For this top, I used my personal Archer pattern (which we do sell in the shop, but I didn’t want to rip one open when I had a perfectly usable pattern at home), and I downloaded the popover variation. The fabric is Cotton + Steel Checkers, in the 1″ black and white. It’s a nice woven cotton that feels similar to a yarn-dyed cotton – it hangs (and feels!) nicer than a quilting cotton, but it does have a dense weave that still makes it have quite a bit of body. The checkers are woven, not printed, so the design is the same on both sides of the fabric. I did take this fabric home and prewash it before actually sewing the sample – I wanted to be sure it got its shrinking out of the way before I cut it up. Actually, I also cut it while I was at home, and fused my interfacing as well. Matching plaids takes some focus and concentration, and there are a lot of pieces to contend with on this pattern. I didn’t want to have to try to juggle cutting/matching while also dealing with customers as they come in and out of the shop, so it made more sense to tackle that part of the project at home away from distractions. But all the actual sewing did happen while I was at the shop!

Gingham Archer Popover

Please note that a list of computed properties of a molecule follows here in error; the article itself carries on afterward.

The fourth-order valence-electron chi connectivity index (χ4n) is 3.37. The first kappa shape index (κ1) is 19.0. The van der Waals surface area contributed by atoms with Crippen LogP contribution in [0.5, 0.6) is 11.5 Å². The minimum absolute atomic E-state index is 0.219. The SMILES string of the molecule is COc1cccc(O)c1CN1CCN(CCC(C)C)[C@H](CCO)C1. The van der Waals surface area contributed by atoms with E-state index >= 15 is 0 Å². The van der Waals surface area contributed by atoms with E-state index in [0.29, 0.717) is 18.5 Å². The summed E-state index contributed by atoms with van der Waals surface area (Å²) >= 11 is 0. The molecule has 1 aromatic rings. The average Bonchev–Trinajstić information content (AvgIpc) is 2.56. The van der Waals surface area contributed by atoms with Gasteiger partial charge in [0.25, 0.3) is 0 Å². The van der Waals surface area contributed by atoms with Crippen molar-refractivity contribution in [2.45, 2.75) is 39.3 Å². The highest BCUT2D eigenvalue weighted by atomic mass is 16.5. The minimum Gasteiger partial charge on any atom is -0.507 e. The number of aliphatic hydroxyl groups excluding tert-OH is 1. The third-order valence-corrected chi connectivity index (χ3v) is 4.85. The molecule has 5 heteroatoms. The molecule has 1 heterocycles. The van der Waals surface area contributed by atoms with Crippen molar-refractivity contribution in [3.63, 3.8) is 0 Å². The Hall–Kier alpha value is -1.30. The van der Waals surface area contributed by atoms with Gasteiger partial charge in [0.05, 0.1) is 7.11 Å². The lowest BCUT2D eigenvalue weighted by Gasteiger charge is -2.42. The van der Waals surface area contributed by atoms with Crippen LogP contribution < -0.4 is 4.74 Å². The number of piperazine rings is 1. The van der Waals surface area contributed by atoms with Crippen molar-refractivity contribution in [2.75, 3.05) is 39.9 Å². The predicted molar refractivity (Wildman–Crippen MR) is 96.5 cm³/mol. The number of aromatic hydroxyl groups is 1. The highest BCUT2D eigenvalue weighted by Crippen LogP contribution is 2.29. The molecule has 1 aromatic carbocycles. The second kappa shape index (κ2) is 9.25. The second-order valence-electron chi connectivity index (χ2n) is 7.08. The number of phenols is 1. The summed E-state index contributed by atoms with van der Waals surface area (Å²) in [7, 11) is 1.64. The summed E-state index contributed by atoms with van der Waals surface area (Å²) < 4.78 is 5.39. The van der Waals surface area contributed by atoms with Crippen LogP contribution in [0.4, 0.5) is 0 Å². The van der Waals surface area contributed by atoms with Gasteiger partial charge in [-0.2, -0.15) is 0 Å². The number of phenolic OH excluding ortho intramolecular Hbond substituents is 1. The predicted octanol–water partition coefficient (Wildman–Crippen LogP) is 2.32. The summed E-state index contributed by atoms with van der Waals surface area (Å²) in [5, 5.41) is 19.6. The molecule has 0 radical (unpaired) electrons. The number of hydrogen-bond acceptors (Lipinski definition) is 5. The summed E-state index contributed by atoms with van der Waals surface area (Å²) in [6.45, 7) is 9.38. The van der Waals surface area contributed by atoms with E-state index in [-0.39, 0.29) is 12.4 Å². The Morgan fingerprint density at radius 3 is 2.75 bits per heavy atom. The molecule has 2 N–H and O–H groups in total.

Gingham Archer Popover

I’ve made lots of Archers in my time, so there’s not much to say that I haven’t already said. I made a size 0, and followed the instructions as they are written. This particular version is a bit different in that the button placket doesn’t extend all the way to the bottom of the shirt – hence, that it’s a popover, not a button up. The variation pack includes a new shirt front, a new front placket, and a different sleeve placket, as well as the instructions you need to actually sew them in. It’s been a few months since I made this top, so my memory is a little fuzzy, but I recall the instructions being easy enough to follow. I do remember that I did not like the instructions or pattern pieces for the tower placket on the sleeve – I found that whole process unnecessarily fiddly, although it did turn out nice in the end. Personally, my favorite way to sew a tower placket is by way of the Colette Negroni, it is very straightforward and simple, with a really nice finished result.

Other changes I made to the pattern was to include tabs for rolling up the sleeves (I swiped the pattern piece from my copy of B5526) and different shaped pockets (pattern piece swiped from the Negroni). I cut the gingham on the straight grain as directed, except for the outer yoke and pockets, which were cut on the bias. The inner yoke is also cut on the straight grain, to give the bias side some support. I didn’t get any photos of me with the sleeves rolled down, but they are full-length.